Thursday, January 6, 2011
This year, during fall break, Nicole and I went to Istanbul. We took a bus all the way from Yerevan through Georgia and then Turkey along the Black Sea coast. Sixty bucks and about thirty two hours later, we arrived in Istanbul…not bad. The bus ride itself was an experience.
I’m not an experienced international traveler, but of the few places I’ve been, Istanbul may be my favorite. Once the heart of Eastern Christianity and then of the Islamic Ottoman Empire, the city displays a fascinating fusion of east and west. The Aya Sofia, or Hagia Sofia, beautifully embodies this interesting history. It was the largest Christian cathedral in the world for over a thousand years before Constantinople was conquered by the Ottoman Turks, at which point it was converted into a mosque. Much of its Christian features were removed and replaced by Islamic ones at that time, but the Ottomans did well in preserving the structure and in 1935 when it was converted into museum, much of the original elements were restored and placed on display next to their Islamic counterparts creating a stunning work of art and history.
In the picture below, Nicole is sitting next to the remains of the old basilica built in 415 AD currently placed outside Aya Sofia. In the original relief, there were twelve lambs depicting the twelve disciples.
Across from the Aya Sofia is the Blue Mosque. With six minarets and a beautiful interior adorned with blue tiles, there’s no wonder why it’s a major tourist attraction. It’s still in operation, but after taking off your shoes and covering your head (for females) you can enter certain parts of it.
In the picture below, I’m standing on the carpet in the Blue Mosque as a worshiper would. You can see that the pattern is designed for kneeling and prostrating during prayer. You stand with your feet in the two ovals, kneel down placing your knees on the flowers in front of you, and then you bend forward to the floor where there are two more flowers for your hands as well as one for your face.
There are roughly three thousand mosques in Istanbul. Needless to say, we only visited a few, but the customs and architecture were amazing. In the first picture below, men are washing their hands, forearms, faces, and feet before entering the mosque in a purification process typically required before prayer. I believe we took this picture at the Yeni Mosque. In the second picture, you can see the front side of the same mosque from the Galata Bridge. If I remember correctly, the final picture is of Suleymaniye Mosque, another famous Istanbul landmark. I apologize if I got any of the names or locations wrong.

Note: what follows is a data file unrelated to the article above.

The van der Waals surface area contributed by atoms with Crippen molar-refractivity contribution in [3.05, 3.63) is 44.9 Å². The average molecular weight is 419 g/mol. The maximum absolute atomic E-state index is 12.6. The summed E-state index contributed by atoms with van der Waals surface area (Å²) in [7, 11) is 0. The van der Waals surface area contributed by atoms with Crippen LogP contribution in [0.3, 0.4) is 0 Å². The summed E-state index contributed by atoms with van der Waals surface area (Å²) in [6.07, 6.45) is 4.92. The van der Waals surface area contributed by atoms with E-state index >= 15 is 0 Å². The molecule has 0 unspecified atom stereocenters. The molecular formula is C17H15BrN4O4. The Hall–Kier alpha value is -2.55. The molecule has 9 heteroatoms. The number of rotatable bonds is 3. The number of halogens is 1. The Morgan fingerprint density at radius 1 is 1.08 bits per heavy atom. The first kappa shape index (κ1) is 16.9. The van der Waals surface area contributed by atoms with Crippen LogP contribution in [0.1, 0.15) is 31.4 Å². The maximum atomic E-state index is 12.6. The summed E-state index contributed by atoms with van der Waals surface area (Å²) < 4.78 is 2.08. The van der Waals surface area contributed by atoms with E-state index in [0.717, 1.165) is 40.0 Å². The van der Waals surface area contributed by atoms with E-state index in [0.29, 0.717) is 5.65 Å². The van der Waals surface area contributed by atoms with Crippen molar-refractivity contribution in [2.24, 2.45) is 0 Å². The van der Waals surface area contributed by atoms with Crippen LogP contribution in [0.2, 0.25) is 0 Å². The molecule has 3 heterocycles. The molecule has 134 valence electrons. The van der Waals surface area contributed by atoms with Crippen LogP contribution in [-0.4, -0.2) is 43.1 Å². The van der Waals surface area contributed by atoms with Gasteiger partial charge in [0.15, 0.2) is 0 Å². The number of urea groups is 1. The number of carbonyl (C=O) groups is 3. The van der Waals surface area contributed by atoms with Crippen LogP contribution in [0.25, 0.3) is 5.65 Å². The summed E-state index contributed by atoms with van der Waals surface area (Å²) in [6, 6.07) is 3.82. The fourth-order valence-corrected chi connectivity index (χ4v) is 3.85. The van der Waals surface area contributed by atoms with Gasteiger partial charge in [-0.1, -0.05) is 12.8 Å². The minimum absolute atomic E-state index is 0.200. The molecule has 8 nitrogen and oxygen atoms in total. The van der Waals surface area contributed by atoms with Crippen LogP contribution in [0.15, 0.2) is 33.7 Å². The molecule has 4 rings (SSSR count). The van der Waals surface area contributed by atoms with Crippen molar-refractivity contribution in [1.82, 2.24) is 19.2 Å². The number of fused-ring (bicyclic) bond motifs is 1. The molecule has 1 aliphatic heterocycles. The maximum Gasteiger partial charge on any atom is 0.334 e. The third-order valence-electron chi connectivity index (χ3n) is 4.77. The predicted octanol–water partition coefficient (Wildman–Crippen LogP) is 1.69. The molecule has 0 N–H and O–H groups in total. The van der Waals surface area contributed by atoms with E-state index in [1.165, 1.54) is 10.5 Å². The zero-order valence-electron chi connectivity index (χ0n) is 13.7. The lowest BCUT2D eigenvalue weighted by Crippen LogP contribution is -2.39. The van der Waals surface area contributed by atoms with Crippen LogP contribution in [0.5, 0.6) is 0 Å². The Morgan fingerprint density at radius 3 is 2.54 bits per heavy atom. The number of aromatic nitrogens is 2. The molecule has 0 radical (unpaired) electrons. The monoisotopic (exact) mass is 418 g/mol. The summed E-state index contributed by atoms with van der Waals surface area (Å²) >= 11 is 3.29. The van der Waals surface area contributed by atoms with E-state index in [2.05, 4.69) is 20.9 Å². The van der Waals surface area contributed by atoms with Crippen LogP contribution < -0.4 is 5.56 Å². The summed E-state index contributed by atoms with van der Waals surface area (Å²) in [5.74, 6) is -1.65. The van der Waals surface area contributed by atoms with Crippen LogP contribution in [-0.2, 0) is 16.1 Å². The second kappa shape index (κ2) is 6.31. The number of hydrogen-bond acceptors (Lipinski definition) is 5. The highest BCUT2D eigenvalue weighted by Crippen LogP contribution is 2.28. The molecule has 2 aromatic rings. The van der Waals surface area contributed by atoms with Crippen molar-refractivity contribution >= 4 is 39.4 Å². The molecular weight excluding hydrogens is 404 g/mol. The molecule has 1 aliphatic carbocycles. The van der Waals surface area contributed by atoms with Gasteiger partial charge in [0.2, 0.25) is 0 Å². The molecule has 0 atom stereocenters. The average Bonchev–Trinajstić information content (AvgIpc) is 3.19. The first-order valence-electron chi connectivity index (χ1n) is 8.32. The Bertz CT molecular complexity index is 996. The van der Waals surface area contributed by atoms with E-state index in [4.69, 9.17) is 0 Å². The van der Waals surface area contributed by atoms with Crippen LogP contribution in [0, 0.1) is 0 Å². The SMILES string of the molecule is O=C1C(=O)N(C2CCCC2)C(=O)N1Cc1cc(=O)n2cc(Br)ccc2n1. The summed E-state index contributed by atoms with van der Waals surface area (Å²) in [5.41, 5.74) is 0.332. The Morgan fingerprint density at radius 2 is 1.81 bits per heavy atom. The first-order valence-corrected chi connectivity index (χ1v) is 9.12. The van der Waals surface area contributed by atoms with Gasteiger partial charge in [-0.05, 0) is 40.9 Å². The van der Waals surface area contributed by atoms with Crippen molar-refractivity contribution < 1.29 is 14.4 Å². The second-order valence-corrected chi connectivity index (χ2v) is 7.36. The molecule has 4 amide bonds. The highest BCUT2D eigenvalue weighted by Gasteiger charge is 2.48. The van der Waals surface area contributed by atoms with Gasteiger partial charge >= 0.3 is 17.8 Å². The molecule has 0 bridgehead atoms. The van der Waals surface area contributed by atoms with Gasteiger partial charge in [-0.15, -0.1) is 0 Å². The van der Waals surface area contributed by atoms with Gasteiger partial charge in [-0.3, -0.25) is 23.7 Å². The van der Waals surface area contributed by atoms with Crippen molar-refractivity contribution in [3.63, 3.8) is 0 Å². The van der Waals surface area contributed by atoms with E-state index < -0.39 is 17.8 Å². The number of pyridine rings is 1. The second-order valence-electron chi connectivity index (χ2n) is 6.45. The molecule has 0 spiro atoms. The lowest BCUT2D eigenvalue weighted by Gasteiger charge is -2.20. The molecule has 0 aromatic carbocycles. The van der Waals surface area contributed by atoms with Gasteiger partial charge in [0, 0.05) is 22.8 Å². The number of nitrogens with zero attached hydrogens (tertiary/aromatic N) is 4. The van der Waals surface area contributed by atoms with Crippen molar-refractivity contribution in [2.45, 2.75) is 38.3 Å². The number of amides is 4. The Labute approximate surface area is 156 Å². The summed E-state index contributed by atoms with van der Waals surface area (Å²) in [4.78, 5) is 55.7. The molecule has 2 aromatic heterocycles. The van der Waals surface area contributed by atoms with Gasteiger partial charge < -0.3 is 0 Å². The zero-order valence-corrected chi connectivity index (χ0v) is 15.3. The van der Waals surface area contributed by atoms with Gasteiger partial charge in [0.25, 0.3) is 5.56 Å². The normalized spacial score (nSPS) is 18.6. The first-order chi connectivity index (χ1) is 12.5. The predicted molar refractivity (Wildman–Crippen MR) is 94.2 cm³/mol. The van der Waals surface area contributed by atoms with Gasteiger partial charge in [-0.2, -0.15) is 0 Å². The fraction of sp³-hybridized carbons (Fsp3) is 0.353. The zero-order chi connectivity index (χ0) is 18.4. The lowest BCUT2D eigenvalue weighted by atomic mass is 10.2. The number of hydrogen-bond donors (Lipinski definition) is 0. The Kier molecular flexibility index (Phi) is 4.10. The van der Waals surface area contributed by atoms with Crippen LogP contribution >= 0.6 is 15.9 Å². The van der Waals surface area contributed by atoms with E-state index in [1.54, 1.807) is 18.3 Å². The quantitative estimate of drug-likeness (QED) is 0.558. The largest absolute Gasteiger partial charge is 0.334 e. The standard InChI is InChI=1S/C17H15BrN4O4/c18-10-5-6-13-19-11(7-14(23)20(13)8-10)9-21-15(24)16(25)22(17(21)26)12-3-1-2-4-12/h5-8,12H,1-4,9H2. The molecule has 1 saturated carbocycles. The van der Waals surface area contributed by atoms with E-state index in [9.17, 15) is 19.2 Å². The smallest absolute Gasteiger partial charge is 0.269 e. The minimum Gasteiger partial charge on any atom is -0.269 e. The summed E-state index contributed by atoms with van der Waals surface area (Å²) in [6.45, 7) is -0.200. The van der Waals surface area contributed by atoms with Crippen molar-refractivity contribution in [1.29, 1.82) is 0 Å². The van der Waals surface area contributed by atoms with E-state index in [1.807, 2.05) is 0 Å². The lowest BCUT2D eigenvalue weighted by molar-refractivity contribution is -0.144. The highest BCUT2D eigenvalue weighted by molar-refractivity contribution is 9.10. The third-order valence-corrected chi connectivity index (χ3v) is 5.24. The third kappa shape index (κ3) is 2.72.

The next two pictures were taken just outside of the Yeni Mosque.
Another highlight of the trip was Topkapi Palace, the former palace of the Ottoman Sultans for nearly four hundred years. Although it’s a little expensive to tour both the palace and the harem, it’s definitely worth it. Comprised of over four hundred rooms, the harem housed the sultan’s family, concubines, and servants. The first picture is of the imperial hall with the sultan’s throne and the second is of Nicole standing against some beautiful tiles somewhere in the heart of the harem.
Istanbul’s Grand Bazaar is just as impressive as its mosques and palaces. Its labyrinthine shops encompass a huge area of the city and provide an amazing shopping experience, if you don’t mind some intense bargaining. Below you can see one of the entrances, a congested hallway, Nicole browsing through scarves, and a beautiful display of Turkish delight, which was delicious.
Equally as delicious as the Turkish delight was the astounding array of baklava and tea.
Tea, spices, food, and tobacco can all be bought from colorful back street markets or from the amazing Spice Bazaar near Yeni Mosque, second in size only to the Grand Bazaar.
Here’s another interesting observation, Istanbul was full of stray cats. Nicole and I even stayed at a hostel called the Stray Cat where cats wandered in and out at their discretion without being pestered. Everywhere we went we saw food and water bowls set up for these cats in random places and they all looked well feed and healthy. It was actually pretty nice. The picture below was taken inside Topkapi Palace.
The trip was great, even the bus ride was memorable. I could definitely go back to Istanbul.
Wednesday, January 5, 2011